Examples and dependencies
This article describes two new OpenSceneGraph cross-platform examples and the
change in handling dependencies.
Examples of HTTP client and node selection
Once we finished working on the remote debugging example and
reported its completion, we were surprised by the fact
that secure HTTP connection between a debugged application and debug broker
was only working in the web version of the example. Desktop and mobile versions
only worked with insecure HTTP.
Since current debug scheme has no authentication, insecure debugging over HTTP
doesn't really hurt. However, if we want to access resources located at popular
sites like GitHub and BitBucket, we have to support secure HTTP.
The need to support HTTPS on each platform spurred us to create
HTTP client example. Turned out, each platform had its own
preferred way of doing secure HTTP:
- web (Emscripten) provides Fetch API
- desktop is fine with Mongoose and OpenSSL
- Android provides HttpUrlConnection in Java
- iOS provides NSURLSession in Objective-C
The need to support different languages on different platforms resulted
in the creation of so-called 'host-guest' pattern:
- guest (platform agnostic)
- provides networking representation
- used by cross-platform C++ code
- host (specific platform)
- polls guest for pending requests
- processes them
- reports results back to the guest
Node selection example was straightforward and caused no troubles.
The change in handling dependencies
For over a year we had to deal with the following
shortcomings when building OpenSceneGraph across platforms
using conventional methods:
- macOS builds failing due to certain compile flags we use
- hacking PNG plugin safety guards to have PNG support under Android
- iOS simulator and device builds of the same example being in separate Xcode projects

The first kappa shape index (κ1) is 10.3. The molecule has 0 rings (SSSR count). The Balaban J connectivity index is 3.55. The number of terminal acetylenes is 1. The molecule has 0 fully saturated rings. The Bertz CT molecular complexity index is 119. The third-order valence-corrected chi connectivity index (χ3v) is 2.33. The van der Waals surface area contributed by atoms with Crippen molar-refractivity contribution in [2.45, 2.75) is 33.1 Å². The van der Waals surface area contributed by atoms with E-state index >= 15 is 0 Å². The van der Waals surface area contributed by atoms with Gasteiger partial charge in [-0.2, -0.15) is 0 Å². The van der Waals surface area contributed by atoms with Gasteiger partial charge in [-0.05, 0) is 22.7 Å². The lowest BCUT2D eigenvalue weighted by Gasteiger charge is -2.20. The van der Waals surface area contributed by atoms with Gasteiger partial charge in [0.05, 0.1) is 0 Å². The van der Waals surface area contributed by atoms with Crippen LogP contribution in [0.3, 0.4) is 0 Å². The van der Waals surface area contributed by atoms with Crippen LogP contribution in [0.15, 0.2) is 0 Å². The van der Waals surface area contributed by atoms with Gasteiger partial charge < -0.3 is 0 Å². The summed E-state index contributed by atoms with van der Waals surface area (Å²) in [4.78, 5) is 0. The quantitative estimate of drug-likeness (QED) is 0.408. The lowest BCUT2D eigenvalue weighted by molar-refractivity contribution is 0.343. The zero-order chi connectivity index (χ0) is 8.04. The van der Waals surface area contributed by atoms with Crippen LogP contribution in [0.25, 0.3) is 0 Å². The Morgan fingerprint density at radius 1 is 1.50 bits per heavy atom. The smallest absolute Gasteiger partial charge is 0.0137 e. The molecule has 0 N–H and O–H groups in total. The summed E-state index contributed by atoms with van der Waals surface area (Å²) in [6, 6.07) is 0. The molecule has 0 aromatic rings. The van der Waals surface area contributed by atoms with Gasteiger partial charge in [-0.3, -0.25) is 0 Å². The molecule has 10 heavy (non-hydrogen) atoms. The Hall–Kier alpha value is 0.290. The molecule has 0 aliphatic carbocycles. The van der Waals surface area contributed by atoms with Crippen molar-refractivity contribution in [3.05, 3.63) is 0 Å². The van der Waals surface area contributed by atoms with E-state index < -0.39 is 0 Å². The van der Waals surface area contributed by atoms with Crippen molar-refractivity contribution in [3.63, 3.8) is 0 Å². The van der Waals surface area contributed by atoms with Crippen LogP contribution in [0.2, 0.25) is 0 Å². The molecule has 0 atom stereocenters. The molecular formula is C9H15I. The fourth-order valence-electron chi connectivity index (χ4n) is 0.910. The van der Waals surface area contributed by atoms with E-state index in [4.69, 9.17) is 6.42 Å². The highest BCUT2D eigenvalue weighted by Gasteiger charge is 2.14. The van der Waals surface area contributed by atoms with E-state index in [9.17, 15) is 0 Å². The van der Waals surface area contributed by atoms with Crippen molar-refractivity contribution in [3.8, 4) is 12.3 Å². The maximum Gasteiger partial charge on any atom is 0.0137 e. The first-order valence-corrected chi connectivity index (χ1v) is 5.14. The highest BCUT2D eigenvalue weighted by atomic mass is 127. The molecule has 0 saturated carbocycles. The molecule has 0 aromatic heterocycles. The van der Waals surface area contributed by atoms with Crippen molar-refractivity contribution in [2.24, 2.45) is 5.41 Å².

- OpenSceneGraph taking 20-30 minutes to build
These shortcomings were slowing us down and complicating the development of
new examples. Upon hitting these problems ten more times this month we decided
it was time to solve them once and for all. Now OpenSceneGraph is built as part
of each example in 2-3 minutes, and there's no more dependency magic involved.
We took the same approach of building dependencies as part of each example to
other external libraries like Mongoose and libpng-android, too.
With these obstacles out of the way, we can now iterate faster. Just in time
for the next technical demonstration of Mahjong 2!
That's it for describing two new OpenSceneGraph cross-platform examples and
the change in handling dependencies.
This article explains how the third OpenSceneGraph cross-platform example
opened our eyes to example-driven development.
2018-08 EDIT: the third example has been renamed to the fourth one due to
the reasons described in the next article.
The third OpenSceneGraph cross-platform example
The third OpenSceneGraph cross-platform example explains how to implement …
OpenSceneGraph cross-platform examples
This article summarizes the work we did to produce the first two
cross-platform OpenSceneGraph examples.
By the time the first technology demonstration of OGS Mahjong 2
has been released, we've already had issue request
(to explain how to load images with OpenSceneGraph on Android) hanging for some
time. We considered …
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Get techdemo for your platform:
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